For more difficult or larger sites, the DJI Matrice 350 RTK and Zenmuse P1 is a perfect fit. The P1 boasts a full-frame sensor capturing 45MP imagery. This allows you to fly higher (and in turn, more acres) while maintaining the same Ground Sampling Distance as the Mavic 3 Enterprise. The P1 also utilizes a mechanical shutter for higher levels of accuracy. The Matrice 350 has the ability to swap payloads, so if your site has dense vegetation covering the piles, stockpiles can still be calculated but require LiDAR for higher accuracy. The Zenmuse L1 payload can help you gather accurate point clouds from LiDAR, which can also be used for stockpile measurements. Typically when using lidar for measuring stockpiles with vegetation, a Digital Terrain Model will need to be generated to make measurements from.
Creating a Mission
When calculating stockpiles, the recommended procedure for automated flights is to plan a mapping mission. When viewing the DJI Pilot 2 app on your controller, select the Flight Route option on the right side of the screen. Next, Create a Route, and when prompted, select the Mapping option.
Make sure the controller is connected to the internet, and then zoom to your site. Select the Camera, and an automated flight route will generate. Drag the white dots on the border of the polygon to cover the area you would like to fly.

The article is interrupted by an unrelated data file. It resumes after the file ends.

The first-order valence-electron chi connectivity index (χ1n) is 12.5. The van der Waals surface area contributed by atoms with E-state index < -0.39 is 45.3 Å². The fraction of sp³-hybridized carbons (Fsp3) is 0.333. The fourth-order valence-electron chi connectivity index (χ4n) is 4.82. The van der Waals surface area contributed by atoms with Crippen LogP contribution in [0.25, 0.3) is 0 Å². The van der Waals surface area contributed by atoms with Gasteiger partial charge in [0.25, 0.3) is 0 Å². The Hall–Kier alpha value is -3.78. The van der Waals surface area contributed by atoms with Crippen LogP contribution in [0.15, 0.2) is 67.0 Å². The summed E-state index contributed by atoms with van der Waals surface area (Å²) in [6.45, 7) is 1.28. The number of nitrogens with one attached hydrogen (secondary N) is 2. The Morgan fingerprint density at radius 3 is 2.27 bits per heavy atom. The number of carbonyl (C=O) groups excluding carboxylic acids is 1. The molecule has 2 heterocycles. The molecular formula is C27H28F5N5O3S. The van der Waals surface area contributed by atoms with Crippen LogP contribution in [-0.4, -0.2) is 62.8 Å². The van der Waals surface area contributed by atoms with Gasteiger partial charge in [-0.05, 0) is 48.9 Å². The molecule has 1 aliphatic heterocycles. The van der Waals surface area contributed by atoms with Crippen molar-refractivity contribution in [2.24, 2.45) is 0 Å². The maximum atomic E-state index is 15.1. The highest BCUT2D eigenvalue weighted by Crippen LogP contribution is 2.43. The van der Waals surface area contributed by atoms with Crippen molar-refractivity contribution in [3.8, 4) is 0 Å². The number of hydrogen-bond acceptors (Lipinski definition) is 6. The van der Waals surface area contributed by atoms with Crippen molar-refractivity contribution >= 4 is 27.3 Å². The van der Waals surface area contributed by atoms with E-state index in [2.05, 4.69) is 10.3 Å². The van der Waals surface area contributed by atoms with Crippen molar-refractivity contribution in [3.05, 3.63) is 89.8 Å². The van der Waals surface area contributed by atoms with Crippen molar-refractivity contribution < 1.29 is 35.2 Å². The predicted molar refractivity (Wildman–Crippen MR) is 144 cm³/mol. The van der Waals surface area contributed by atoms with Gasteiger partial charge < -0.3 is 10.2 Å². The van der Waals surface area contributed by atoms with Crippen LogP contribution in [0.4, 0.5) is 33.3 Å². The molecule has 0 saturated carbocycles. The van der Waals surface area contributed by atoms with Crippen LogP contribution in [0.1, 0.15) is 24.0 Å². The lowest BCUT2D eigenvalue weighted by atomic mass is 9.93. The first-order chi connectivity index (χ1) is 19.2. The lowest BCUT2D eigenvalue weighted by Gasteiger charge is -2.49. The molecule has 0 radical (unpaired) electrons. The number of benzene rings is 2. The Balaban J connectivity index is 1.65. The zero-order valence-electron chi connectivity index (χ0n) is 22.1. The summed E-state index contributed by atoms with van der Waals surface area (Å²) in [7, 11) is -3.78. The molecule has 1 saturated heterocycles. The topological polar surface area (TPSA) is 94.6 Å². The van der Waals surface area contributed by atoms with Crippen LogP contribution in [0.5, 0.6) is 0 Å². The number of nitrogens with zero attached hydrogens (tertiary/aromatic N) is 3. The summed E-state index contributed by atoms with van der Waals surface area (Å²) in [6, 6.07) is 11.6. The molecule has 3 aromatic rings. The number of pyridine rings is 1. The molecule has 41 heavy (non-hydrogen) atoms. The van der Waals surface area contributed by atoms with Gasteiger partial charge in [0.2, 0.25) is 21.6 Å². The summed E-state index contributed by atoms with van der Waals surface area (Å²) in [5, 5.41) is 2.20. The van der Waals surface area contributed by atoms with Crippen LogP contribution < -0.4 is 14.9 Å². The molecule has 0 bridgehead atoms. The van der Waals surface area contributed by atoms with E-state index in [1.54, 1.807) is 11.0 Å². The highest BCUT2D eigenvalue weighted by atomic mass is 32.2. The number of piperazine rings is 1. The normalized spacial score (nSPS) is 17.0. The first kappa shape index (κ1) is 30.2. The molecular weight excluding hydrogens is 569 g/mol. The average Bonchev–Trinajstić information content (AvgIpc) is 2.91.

Once you have the polygon ready you’ll need to observe some mission settings. Make sure Smart Oblique is off (stockpile data should only be captured NADIR to ground), but toggle on Terrain Follow if you have large terrain changes. The Mavic 3 Enterprise can utilize the Real-Time Terrain Follow feature, but a DSM import is also supported. For more information on Terrain Following, watch this YouTube video.
Next, it’s time to set flight altitude. A recommended flight altitude for stockpiles is around 250 feet AGL. Flying any higher hinders the ability to properly tag Ground Control Points (GCPs) or checkpoints, but flying lower increases mission time. The Mavic 3 Enterprise boasts an astounding 42 minutes of flight time with the RTK receiver mounted, so if your site is smaller than 20 acres, feel free to fly lower for higher resolution imagery. Flight speed can be set at max speed (if conditions are safe to do so) thanks to the 0.7-second capture interval and mechanical shutter of our mapping sensors.
Elevation optimization should be turned off. You can capture only NADIR imagery for stockpile analysis.
Under the Advanced Settings you can change the Side Overlap and Front Overlap, we recommend leaving the defaults set (70% sidelap and 80% frontlap).
When ready, save the mission, then Play the mission. This will pull up the preflight checklist with the last few mission settings. On the second page, you can see the options for camera settings. For those getting started mapping we recommend using Auto mode. If you are having issues with image brightness or slow shutter speed, you can set the camera to M (Manual) mode, change the shutter speed to 1/1000 minimum, and toggle off Dewarping. By locking the shutter speed at 1/1000 you can minimize motion blur, but if the imagery is too dark adjust the ISO during flight. Now you’re ready to fly!
Processing data in DJI Terra
Once the site has been captured, it’s time to process the data. Remove the micro SD card and insert it into your computer. Launch DJI Terra, DJI’s photogrammetry engine. On the Reconstruction tab, in the bottom left corner, select New Mission. Once Visible Light has been selected the new project has been created.